Monday, January 11, 2016

On buttermilk biscuits

I was going to sit here and extol the virtues of the two-in-one nature of buttermilk biscuits.  On their chameleon-like ability to morph between savory and sweet with the right backdrop.  Serve with whipped cream (scented with vanilla or lavender to make this particularly lovely), berries, butter, honey, and jam - and you have a sweet breakfast, snack or even dessert.  Serve with cheddar, deli meats/sausage/bacon, Dijon mustard, butter, snipped chives, and slices of radish and cucumber -  and you have a savory breakfast, snack, or dinner.  Serve it with all of those, and you don't even have to choose between savory and sweet - you get to have both!

But isn't this so self-explanatory that it isn't even necessary for me to remark upon it?  I suppose it is.  However, I can't stop myself - I feel particularly defensive about buttermilk biscuits.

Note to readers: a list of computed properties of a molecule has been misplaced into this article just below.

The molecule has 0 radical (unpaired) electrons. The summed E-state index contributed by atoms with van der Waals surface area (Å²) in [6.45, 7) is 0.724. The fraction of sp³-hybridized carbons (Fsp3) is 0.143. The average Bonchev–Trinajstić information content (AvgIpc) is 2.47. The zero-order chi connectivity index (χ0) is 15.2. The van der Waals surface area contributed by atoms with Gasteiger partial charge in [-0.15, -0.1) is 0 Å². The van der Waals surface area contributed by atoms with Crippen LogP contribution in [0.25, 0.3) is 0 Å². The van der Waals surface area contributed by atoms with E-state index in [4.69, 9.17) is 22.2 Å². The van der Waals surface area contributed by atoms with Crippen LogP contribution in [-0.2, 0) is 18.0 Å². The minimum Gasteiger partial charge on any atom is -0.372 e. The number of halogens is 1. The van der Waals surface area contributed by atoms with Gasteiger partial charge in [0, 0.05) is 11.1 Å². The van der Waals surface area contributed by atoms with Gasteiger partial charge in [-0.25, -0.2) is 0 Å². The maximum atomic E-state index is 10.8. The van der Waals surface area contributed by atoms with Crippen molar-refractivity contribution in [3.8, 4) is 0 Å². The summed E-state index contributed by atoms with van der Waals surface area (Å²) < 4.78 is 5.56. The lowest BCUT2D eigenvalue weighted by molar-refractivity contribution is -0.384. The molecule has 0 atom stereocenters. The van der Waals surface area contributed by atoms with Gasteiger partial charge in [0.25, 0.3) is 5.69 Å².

I love them, oh how I love them.  So buttery and pillowy.  So wonderfully golden-brown on the outside and dreamy soft in the inside.  And did I mention buttery?  I love them plain and fuss-free.  I love them with a pat of butter.  I love them loaded with accoutrements - both the sweet and savory kind.  My love for them is unconditional.  Yet I feel a bit prickly and anxious near a mention of them.

Because I love them and their chameleon-like quality, I have served these for overnight guests.  And while some have shared my enthusiasm and love, building up my confidence and hosting skills, and making me feel at ease,  others have not.  Others have brushed over the effort put into the serving of these treats and glossed over their inherent deliciousness, leaving me feeling exposed, vulnerable, and ashamed.  And my cheeks burn with embarrassment as I remember those feelings of pride and happiness in sharing a beloved dish being blown into smithereens.

So now that I have acknowledged the source of my defensiveness, perhaps I can finally let it go.  And return to the uncomplicated and simple joy that buttermilk biscuits necessitate.  These are, after all, a two-in-one dish.  Not a two plus heaping side of defensiveness and embarrassment dish.  Two is plenty. 

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